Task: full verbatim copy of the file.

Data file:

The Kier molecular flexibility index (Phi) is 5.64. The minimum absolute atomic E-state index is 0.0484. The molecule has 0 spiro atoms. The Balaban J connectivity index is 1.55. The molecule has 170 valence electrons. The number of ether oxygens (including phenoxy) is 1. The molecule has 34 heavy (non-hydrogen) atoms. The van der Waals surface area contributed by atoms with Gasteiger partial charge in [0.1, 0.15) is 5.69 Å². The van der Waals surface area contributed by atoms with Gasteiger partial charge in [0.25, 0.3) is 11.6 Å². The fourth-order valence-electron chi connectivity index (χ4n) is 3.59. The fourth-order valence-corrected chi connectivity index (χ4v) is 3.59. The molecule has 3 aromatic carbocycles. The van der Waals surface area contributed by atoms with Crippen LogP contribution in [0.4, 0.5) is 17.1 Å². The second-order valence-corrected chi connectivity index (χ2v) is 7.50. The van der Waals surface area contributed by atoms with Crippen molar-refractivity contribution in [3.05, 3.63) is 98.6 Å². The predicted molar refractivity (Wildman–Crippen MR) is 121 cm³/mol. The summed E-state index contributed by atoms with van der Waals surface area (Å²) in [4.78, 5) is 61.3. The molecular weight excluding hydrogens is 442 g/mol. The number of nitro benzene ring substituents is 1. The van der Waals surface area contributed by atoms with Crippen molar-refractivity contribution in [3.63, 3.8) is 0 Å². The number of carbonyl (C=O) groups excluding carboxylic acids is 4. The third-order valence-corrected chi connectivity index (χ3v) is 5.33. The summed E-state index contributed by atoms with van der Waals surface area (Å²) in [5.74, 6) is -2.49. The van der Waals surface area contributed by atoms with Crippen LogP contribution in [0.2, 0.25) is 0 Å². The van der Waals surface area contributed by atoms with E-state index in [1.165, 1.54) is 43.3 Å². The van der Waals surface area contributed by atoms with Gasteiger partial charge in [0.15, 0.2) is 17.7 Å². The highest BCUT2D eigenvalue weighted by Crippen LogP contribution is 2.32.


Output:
The Kier molecular flexibility index (Phi) is 5.64. The minimum absolute atomic E-state index is 0.0484. The molecule has 0 spiro atoms. The Balaban J connectivity index is 1.55. The molecule has 170 valence electrons. The number of ether oxygens (including phenoxy) is 1. The molecule has 34 heavy (non-hydrogen) atoms. The van der Waals surface area contributed by atoms with Gasteiger partial charge in [0.1, 0.15) is 5.69 Å². The van der Waals surface area contributed by atoms with Gasteiger partial charge in [0.25, 0.3) is 11.6 Å². The fourth-order valence-electron chi connectivity index (χ4n) is 3.59. The fourth-order valence-corrected chi connectivity index (χ4v) is 3.59. The molecule has 3 aromatic carbocycles. The van der Waals surface area contributed by atoms with Crippen LogP contribution in [0.4, 0.5) is 17.1 Å². The second-order valence-corrected chi connectivity index (χ2v) is 7.50. The van der Waals surface area contributed by atoms with Crippen molar-refractivity contribution in [3.05, 3.63) is 98.6 Å². The predicted molar refractivity (Wildman–Crippen MR) is 121 cm³/mol. The summed E-state index contributed by atoms with van der Waals surface area (Å²) in [4.78, 5) is 61.3. The molecular weight excluding hydrogens is 442 g/mol. The number of nitro benzene ring substituents is 1. The van der Waals surface area contributed by atoms with Crippen molar-refractivity contribution in [3.63, 3.8) is 0 Å². The number of carbonyl (C=O) groups excluding carboxylic acids is 4. The third-order valence-corrected chi connectivity index (χ3v) is 5.33. The summed E-state index contributed by atoms with van der Waals surface area (Å²) in [5.74, 6) is -2.49. The van der Waals surface area contributed by atoms with Crippen LogP contribution in [0.2, 0.25) is 0 Å². The van der Waals surface area contributed by atoms with E-state index in [1.165, 1.54) is 43.3 Å². The van der Waals surface area contributed by atoms with Gasteiger partial charge in [0.15, 0.2) is 17.7 Å². The highest BCUT2D eigenvalue weighted by Crippen LogP contribution is 2.32.